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25 Ethical Issues in Human Gene Transfer Research

Eric T. Juengst, Leroy Walters


The autumn of 1995 celebrated a number of important anniversaries for the ethics of human gene-transfer research. October 1995 marked 30 years since R.D. Hotchkiss introduced the label “genetic engineering” in an essay entitiled “Portents for a Genetic Engineering” that appeared in the Journal of Heredity (Hotchkiss 1965). December 1995 marked 20 years since the federal Guidelines for Recombinant DNA Research were developed to regulate genetic engineering, after scientists went public with their concerns in the early 1970s upon actually developing the tools to do what Hotchkiss anticipated (Krimsky 1985). November of 1995 was the tenth anniversary of the submission of the first formal protocol to conduct a clinical trial of gene therapy on a human being, and that trial began 5 years later, in September 1990 (Thomson 1994). Today, that first human gene therapy trial has been declared a success, more than 200 other trials are under way, and squadrons of molecular geneticists and biotechnologists now blithely call themselves “genetic engineers,” oblivious to the ironic origins of the label.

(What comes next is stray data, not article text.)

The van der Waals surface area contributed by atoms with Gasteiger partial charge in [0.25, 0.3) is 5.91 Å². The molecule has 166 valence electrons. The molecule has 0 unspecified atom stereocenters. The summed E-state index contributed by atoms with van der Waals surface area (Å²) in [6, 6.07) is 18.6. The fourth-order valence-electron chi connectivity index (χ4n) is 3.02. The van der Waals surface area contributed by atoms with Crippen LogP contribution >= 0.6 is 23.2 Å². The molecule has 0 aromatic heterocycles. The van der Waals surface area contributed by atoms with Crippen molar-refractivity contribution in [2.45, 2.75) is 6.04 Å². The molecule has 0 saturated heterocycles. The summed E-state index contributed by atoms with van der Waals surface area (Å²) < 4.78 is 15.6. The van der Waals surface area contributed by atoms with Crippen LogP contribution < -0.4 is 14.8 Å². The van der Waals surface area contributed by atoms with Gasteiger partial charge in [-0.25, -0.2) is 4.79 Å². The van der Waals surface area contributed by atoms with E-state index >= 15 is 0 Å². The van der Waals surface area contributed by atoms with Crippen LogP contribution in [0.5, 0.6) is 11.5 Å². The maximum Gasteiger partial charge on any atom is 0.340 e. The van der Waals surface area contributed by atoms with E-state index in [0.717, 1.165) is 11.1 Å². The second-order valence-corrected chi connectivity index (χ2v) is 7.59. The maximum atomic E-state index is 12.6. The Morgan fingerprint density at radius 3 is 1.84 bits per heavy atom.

One of the striking features of this 30-year history is the extent to which the discussion of human genetic engineering has been open to and influenced by concerns over social values and the public’s voice. From the beginning, human gene transfer research seems to have been recognized to involve social value commitments that require the approval of the democratic process. Hotchkiss set the tone by concluding his prescient prediction of genetic interventions we are now capable of performing by prescribing...

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